‘Career Opportunities In Organized Crime‘: Acting In The First Ever Feature Length VR Film

‘Career Opportunities In Organized Crime‘: Acting In The First Ever Feature Length VR Film

Career Opportunities In Organized Crime, a 360-degree mockumentary film by Alex Oshmyansky, and perhaps the first feature length VR film ever made, follows a camera crew as they film a recruitment video for the Russian Mafia in Baltimore. Two actual films were recorded separately at the same time: the first, the recruitment video, and the second, a 360-degree film that lets viewers look and laugh at what’s going on behind the camera.

If you were wondering who Oshmyansky is, he’s the guy behind the camera in the videos above. Oshmyansky, who has earned a PhD in mathematics from Oxford, a medical degree from Duke and has completed residency training at both Johns Hopkins and Harvard Medical School, financed the film himself. He is also currently a radiologist in Baltimore and just recently accepted a position as a consulting assistant professor at Stanford, as well being the head of Akibimi Productions, the company behind Career Opportunities.

According to an interview Oshmyansky had with Seth Ferranti, six GoPros were used to shoot the 360-degree video component of the film, using rigs such as Freedom 360 and 360Heroes . The footage was then stitched together using a variety of software like Adobe After Effects, Video Stitch and Autopano Pro. This echoes the general sentiment felt about 360-degree films: it’s not very expensive at an entry level (two GoPro cameras back-to-back are all it takes), but it is more costly to finish post-production work.

Clan Khordorkovskoi’s — the fake Russian Mafia clan the film is based around — website lists job opportunities for web developers and programmers with experience in C++, Java and Ruby on Rails, as well as firearm experts, sanitation industry professionals and “security personel (sic),” because the clan has come up with a novel new way of making money. Let’s just say it involves identity fraud, computers, a little bit of capitulation and a lot of vodka.


The vie v zakone at rest. #behindthescenes of #CareerOpportunitiesinOrganizedCrime #CareerOpportunities_VRFilm #COIOC #filmshoot #setlife #r3d #indiefilm #virtualreality #vr #vrfilm #vrmovie #baltimoreproduction #RedCC #Red #goprohero360 from #Akibimi productions

A photo posted by COIOC (@careeropportunities_vrfilm) on Jul 21, 2015 at 8:44am PDT


Malcolm Mills happens to play one of the programmers recruited to help Clan Khordorkovskoi move on past their hard times, and one of the mob’s first American recruits, while Michael Barra plays Lonya, a Russian mobster with a big heart who will cut your spleen out if his boss gave him the word. Mills and Barra have experience acting for the screen and stage, and describe VR films as existing in a special place between those two forms of entertainment, at least from an actor’s perspective.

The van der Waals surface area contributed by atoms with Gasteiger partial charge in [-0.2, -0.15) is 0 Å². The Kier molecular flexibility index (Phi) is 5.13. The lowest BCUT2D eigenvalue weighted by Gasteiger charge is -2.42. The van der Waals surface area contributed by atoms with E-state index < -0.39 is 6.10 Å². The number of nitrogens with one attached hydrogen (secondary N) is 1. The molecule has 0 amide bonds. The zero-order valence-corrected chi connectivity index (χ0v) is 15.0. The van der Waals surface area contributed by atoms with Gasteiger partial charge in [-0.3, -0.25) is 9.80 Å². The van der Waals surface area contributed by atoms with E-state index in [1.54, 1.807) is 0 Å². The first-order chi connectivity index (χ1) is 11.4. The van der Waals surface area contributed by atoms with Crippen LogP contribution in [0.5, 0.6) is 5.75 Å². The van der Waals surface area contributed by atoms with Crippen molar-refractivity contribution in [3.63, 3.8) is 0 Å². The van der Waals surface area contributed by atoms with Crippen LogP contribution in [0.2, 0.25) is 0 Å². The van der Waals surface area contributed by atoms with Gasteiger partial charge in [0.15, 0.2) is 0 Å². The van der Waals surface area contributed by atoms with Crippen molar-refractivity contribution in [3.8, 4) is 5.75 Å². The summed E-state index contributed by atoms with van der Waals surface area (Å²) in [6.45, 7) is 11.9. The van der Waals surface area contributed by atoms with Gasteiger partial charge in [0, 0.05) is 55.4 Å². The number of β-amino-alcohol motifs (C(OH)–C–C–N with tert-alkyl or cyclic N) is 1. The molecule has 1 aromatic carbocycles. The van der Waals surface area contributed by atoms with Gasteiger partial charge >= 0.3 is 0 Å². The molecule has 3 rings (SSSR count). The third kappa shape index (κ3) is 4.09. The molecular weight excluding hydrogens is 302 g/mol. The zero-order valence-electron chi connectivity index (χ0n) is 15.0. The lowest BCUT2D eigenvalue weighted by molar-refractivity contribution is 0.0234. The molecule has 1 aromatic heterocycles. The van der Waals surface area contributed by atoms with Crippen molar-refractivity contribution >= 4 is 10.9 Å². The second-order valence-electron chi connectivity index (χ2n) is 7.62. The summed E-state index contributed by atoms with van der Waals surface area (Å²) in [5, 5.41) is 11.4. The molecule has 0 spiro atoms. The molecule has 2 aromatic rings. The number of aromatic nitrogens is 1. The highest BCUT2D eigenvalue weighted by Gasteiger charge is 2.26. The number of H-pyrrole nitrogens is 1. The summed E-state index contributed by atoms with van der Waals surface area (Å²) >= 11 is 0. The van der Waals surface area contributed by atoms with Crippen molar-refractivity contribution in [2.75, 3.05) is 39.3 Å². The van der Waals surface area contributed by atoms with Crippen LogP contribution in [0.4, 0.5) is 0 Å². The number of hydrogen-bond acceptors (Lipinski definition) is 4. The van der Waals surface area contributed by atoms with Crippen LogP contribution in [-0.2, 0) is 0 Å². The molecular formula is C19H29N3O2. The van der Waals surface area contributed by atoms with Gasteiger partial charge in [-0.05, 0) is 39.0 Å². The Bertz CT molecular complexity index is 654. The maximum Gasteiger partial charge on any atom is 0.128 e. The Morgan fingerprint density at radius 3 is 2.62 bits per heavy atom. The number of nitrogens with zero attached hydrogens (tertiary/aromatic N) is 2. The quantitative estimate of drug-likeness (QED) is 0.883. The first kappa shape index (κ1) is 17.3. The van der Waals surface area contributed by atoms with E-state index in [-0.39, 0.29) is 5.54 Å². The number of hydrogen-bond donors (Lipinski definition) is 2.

“A play can luxuriate in rehearsals, but films rarely have a third as much time; expenses go elsewhere. The VR cameras overheat easily, so you have to be patient, but it's a similar patience to waiting while lighting a film or tech-ing a play; the greater issue is how to spend your downtime to align when you'll be ready with when the tech stuff is ready,” Mills told iDigitalTimes. “Finally, there's a [vanity] issue: in a close-up you can hide a chubby tummy offscreen, without stressing your diaphragm and holding your breath, which directly correlates how naturally you'll act. But like stage, it's all seen in VR.”

Unlike a regular film, the director and crew can’t be in the same room as the actors when filming in VR, not to mention all the extra costs and time needed for set decorations for 360-degree scene. This problem particularly poses an issue when iterating through the same scene with different takes, although Oshmyansky found a way around that by casting himself into his film (and as the cameraman no less).

“It's on camera so your level of play is intimate like film, but because you can't cut in the middle of a scene (or so we thought) you play every scene fully through. The camera sees everything so you are never off,” said Barra. “Working with the director isn't drastically different. They give you direction before and notes after. They can't side coach during a scene, but that's it.”

Both actors believe that VR has a future in filmmaking, even though technology has not yet caught up to the ambitions of filmmakers.

While regular filmmakers have figured out how to capture an audience’s attention with what Mills calls “well-composed images in 16:9,” the theater-like, expressive acting needed to do the same in 360-degree films means the medium has a future separate from the silver screen. What Barra calls an “immersive experience [an audience doesn’t] get with traditional films” will define VR filmmaking and 360-degree films.

Career Opportunities is planned to be released sometime this spring on iOS and Android, as well as for the Oculus Rift and Samsung Gear VR. Make sure to follow the film’s Facebook page for updates.


Lonya (@michael_barra) muggin' on set #behindthescenes of #CareerOpportunitiesinOrganizedCrime #CareerOpportunities_VRFilm #COIOC #filmshoot #setlife #r3d #indiefilm #virtualreality #vr #vrfilm #vrmovie #baltimoreproduction #RedCC #Red #goprohero360 from #Akibimi productions

A photo posted by COIOC (@careeropportunities_vrfilm) on Jul 23, 2015 at 1:58pm PDT


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